Jessica Stoller, "Untitled (stack)" (2013), porcelain, china paint, and luster, 12 x 7 ½ x 9 in (all photos by the author for Hyperallergic)

Jessica Stoller, “Untitled (stack)” (2013), porcelain, china paint, and luster, 12 x 7 ½ x 9 in (all photos by the author for Hyperallergic)

Jessica Stoller’s porcelain sculptures are a cornucopia of crassness. Her current solo exhibition at PPOW (also her first there) features a pile of oozing, misshapen breasts topped with ice cream cones as well as a bowl of fruit balanced on the head of a ghost. There are dishes featuring detached legs and hands as ornamentation, and women wearing gowns that appear to be made from elaborate mounds of frosting. In accordance with its title, the show, Spoil, looks as if a dainty tea party has gone awry.

Close-up on Jessica Stoller's "Still Life" (2013), porcelain, china paint, luster, mixed-media, 65 x 47 x 23 ½ in (click to enlarge)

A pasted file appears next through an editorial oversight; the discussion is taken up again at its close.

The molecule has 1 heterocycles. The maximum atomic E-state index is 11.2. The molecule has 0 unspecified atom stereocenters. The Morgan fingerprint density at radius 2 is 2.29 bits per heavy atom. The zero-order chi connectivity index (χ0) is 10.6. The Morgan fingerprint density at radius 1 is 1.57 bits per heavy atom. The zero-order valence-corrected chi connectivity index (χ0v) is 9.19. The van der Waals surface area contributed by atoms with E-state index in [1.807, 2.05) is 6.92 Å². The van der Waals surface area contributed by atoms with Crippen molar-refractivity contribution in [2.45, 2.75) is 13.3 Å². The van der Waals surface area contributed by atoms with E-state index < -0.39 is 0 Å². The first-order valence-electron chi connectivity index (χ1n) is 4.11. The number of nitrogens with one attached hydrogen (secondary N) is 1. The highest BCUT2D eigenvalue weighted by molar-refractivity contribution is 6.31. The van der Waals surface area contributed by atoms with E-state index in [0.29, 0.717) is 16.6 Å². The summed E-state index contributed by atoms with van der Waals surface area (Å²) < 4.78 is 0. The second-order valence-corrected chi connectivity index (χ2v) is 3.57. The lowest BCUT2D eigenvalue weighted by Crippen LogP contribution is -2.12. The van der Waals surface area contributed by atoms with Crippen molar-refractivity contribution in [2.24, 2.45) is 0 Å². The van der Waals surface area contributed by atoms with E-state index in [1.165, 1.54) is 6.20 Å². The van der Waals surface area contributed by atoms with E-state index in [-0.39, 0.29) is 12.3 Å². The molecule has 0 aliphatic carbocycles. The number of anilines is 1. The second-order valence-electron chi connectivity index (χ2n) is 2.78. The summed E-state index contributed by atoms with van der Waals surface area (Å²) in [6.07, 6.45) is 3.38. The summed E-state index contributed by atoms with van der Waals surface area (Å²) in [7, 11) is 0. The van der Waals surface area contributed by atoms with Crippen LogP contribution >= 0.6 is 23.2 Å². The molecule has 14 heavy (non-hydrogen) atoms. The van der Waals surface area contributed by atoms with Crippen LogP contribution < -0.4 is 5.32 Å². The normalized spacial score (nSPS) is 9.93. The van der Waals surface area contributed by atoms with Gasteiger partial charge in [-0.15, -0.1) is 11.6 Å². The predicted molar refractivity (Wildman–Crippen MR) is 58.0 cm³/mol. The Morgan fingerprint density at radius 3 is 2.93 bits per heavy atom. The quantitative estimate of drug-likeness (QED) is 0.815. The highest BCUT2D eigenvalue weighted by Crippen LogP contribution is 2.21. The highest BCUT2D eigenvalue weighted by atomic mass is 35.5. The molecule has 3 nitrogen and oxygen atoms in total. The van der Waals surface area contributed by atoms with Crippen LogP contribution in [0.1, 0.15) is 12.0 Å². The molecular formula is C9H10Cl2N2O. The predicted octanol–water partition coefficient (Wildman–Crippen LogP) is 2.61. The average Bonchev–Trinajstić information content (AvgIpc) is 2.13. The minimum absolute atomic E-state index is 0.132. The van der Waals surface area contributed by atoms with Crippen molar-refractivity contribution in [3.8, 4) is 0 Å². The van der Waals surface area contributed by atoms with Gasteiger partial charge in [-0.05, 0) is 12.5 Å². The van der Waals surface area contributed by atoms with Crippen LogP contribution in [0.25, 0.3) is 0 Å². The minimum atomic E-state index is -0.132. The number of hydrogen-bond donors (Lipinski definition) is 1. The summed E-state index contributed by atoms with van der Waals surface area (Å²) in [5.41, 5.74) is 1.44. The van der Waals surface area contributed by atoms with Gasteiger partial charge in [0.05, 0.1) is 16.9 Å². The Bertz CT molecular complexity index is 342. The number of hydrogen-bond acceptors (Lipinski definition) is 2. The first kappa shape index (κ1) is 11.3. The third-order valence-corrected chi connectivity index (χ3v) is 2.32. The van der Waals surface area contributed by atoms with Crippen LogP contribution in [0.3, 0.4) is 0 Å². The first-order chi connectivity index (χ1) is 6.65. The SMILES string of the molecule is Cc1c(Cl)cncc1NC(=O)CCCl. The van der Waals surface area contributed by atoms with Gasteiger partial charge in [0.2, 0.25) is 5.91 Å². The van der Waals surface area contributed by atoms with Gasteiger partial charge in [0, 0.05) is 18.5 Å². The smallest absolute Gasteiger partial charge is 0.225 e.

Close-up on Jessica Stoller’s “Still Life” (2013), porcelain, china paint, luster, mixed-media, 65 x 47 x 23 ½ in (click to enlarge)

The centerpiece, “Still Life” (2013), could perhaps be the table from the tea party scene in Alice in Wonderland, featuring, as it does, cakes on stands with delicate trim, vases of flowers, cookies stacked neatly on tiered plates. At first glance, the grinning skull may not so much alarm you because the whole ensemble appears perfectly frilly, pastel, and proper. It takes a minute to register that a number of the desserts appear to be made from breasts, others topped with hands whose fingernails look like they belong to some Cruella de Vil–like personification of death. At one end of the table, what looks like a pastry features the visage of a blonde woman, her lips an icy purplish pink and a fly grazing on her left cheek. Suddenly the chocolate dripping from the strawberries at the other end begins to look quite sinister.